Carlos Moya: Rafael Nadal is my friend, but I'll still be a tough coach

Carlos Moya: Rafael Nadal is my friend, but I'll still be a tough coach

When Rafael Nadal hired a new coach, it was not surprising that it was his old friend Carlos Moya. However, just because Moya has always been a mentor to the world number nine, it doesn't mean he's going to be soft as a coach.

pete-borkowski
Pete Borkowski

There is no question that the downward-trending Rafael Nadal is in desperate need of someone to help him turn his game around. Earlier this week, Nadal’s fellow Majorcan Carlos Moya was brought in to be that someone. Moya seemed like a logical choice as he has been a friend and mentor for the 14-time major champion since he was a kid, but in an interview with ABC Spain, the former world number one said that he has high hopes for his charge and will put friendship aside if that’s what it takes to get Nadal back to the top of the game.

Veteran Presence

It’s not at all surprising that a struggling veteran like Nadal would bring in a former player to help guide him through the later stages of his career. Moya pointed to this as one of the reasons he believes that he can help Nadal. The 1998 French Open champion explained that “I was on the Tour not a long time ago. For Toni [Nadal] and Francis [Roig] it's fundamental that I know Rafa so well. We know each other since years and we have always got along well. I suppose they will try to use my experience as player. I think they wanted to hire a person from the outside, but not a stranger.

Legend has it that Moya, who, like Nadal, hails from the island of Majorca, knew that Nadal would be a better player than him when, just after his 1998 French Open victory, Moya asked a pre-teen Nadal if he wanted to have a great career like him, only for the kid to say no, he wanted more. Moya has been a part of Nadal’s life for a very long time, which he believes will help him coach the younger Spaniard.

Nadal (left) and Moya meet at the net after Nadal's victory over his mentor in 2008. Photo: Fabian Bimmer/AP
Nadal (left) and Moya meet at the net after Nadal's victory over his mentor in 2008. Photo: Fabian Bimmer/AP

Moya said, “I know Nadal's world, I am on the same wavelength as Toni as well. Nadal believes in me, not only in tennis but also at a personal level. Our relationship goes beyond the court, but there are also many other reasons why we are such good friends. And Rafa always knew what I wanted him to improve. You will need to split the roles and understand that from one side he's my friend, while from the other one I will demand the maximum. Even because I definitely believe he will play for many more years.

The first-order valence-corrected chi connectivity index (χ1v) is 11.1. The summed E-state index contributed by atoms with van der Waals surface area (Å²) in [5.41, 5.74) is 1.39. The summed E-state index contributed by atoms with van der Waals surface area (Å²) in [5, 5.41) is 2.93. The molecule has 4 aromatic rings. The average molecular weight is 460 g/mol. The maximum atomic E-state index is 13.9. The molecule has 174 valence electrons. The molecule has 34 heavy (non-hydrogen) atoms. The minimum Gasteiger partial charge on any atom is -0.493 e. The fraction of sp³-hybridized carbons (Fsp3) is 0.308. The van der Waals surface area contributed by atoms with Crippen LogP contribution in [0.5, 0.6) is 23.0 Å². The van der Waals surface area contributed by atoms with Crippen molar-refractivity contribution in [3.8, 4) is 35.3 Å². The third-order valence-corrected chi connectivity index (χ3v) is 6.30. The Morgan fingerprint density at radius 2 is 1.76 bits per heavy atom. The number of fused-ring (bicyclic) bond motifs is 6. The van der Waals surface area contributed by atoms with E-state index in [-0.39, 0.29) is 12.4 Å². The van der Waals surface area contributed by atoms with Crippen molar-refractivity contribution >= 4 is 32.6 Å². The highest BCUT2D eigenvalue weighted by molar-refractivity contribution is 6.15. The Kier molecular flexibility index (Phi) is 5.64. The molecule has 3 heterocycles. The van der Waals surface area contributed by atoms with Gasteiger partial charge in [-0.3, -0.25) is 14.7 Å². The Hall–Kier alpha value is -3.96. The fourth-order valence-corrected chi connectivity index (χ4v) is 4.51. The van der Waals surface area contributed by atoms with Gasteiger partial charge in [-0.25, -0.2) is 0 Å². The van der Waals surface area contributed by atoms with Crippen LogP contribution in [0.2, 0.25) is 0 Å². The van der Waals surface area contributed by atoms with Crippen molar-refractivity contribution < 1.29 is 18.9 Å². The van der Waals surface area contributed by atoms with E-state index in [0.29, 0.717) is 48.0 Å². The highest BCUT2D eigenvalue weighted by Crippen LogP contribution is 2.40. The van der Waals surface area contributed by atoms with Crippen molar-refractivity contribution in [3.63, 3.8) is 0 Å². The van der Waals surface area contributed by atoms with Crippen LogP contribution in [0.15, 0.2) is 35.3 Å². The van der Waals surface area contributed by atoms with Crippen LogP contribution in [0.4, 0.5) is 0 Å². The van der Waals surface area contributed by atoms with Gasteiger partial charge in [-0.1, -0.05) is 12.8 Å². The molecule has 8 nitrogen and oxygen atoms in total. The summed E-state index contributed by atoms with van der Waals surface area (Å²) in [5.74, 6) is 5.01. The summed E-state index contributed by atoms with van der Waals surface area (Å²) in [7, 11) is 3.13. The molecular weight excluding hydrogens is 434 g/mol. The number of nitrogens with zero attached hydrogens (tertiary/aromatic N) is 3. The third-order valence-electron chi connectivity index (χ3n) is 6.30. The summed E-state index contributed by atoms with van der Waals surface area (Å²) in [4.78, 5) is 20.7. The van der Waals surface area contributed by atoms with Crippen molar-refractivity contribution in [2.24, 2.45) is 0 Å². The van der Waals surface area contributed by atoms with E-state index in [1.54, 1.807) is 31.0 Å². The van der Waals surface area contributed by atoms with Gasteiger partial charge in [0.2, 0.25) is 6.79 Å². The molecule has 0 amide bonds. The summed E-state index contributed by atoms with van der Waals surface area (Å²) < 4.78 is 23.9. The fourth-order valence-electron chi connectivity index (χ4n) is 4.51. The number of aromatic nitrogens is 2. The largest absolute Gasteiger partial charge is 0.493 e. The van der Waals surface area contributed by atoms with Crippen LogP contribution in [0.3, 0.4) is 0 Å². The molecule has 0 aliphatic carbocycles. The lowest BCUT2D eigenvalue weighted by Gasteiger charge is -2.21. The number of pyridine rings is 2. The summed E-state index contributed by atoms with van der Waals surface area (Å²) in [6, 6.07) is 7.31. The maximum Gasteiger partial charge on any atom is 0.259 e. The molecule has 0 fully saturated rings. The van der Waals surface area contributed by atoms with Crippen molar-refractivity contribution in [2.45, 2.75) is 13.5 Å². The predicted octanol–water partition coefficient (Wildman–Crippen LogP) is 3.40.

Moya pointed to his recent coaching experience as an example of why he believes he can help Nadal. “I trust [Nadal] like I did with [Milos] Raonic when I accepted to work with him. I think he can be world no. 1 and can win Grand Slam titles again. This is Rafa Nadal.” Moya spent 2016 coaching Raonic, guiding the Canadian to a career-best season where he reached his first career Grand Slam final at Wimbledon and finished the season at a career-high of number three in the world.

All that being said, Moya is not going to let friendship get in the way of the job he has been tasked with, saying, “I will be demanding like no else, the friendship will be swept aside.

Solving the Problem

It’s been hard to pinpoint what’s been wrong with Nadal over the past three years, during which he’s only won one Grand Slam title, way back in 2014. He’s been injured and ill often, but he’s also suffered inexplicable losses when perfectly healthy, implying that his struggles have been mental as much as physical.

When asked what the current world number nine needs to do to turn things around, Moya said, "The most important thing is playing injury-free. Rafa needs continuity and confidence. If he is healthy, will play at his best.” However, when trying to explain what’s been going wrong over the past few years, Moya suggested that “I don't believe he dropped his tennis level. A player like Nadal doesn't forget how to play tennis. But actually, he may have lost confidence. In the life of a tennis player there are matches that are turning points. A match lost at the decisive tie-break for example. Rafa will need to win those matches again.

Nadal (left) and Moya in doubles action together back in 2008. Photo: Clive Brunskill/Getty Images
Nadal (left) and Moya in doubles action together back in 2008. Photo: Clive Brunskill/Getty Images

Nadal is now surrounded by a full coaching team, as Moya joins Toni Nadal and Francis Roig. When asked if Nadal needed a third coach, Moya explained that “The player is always the boss. But the coach can give that 1% of improvement that can make the difference between being no. 1 or 2. He can give organization, technique, and tactics. It´s important, always being aware that the player goes on court.

Nadal will open the season at the Brisbane International in the first week of January, entering the year at his lowest ranking to start a season since 2005, number nine. Nadal won two titles in 2016, but has not reached a Grand Slam quarterfinal since the 2015 French Open and has not gotten past a major quarterfinal since winning the 2014 French Open.

VAVEL Logo